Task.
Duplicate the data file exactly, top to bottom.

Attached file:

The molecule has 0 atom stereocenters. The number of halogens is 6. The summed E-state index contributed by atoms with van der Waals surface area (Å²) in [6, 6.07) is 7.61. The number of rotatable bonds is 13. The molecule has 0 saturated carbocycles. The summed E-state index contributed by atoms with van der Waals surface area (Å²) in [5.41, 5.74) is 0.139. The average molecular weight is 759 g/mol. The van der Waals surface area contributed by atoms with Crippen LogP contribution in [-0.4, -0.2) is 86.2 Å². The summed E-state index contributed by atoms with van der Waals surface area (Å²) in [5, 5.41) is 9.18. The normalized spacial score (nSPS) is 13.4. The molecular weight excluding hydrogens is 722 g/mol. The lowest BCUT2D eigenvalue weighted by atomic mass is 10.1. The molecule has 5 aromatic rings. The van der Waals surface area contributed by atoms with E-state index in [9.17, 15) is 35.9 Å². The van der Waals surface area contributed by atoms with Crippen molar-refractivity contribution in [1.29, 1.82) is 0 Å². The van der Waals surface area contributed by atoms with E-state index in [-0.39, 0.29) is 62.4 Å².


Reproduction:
The molecule has 0 atom stereocenters. The number of halogens is 6. The summed E-state index contributed by atoms with van der Waals surface area (Å²) in [6, 6.07) is 7.61. The number of rotatable bonds is 13. The molecule has 0 saturated carbocycles. The summed E-state index contributed by atoms with van der Waals surface area (Å²) in [5.41, 5.74) is 0.139. The average molecular weight is 759 g/mol. The van der Waals surface area contributed by atoms with Crippen LogP contribution in [-0.4, -0.2) is 86.2 Å². The summed E-state index contributed by atoms with van der Waals surface area (Å²) in [5, 5.41) is 9.18. The normalized spacial score (nSPS) is 13.4. The molecular weight excluding hydrogens is 722 g/mol. The lowest BCUT2D eigenvalue weighted by atomic mass is 10.1. The molecule has 5 aromatic rings. The van der Waals surface area contributed by atoms with E-state index in [9.17, 15) is 35.9 Å². The van der Waals surface area contributed by atoms with Crippen molar-refractivity contribution in [1.29, 1.82) is 0 Å². The van der Waals surface area contributed by atoms with E-state index in [-0.39, 0.29) is 62.4 Å².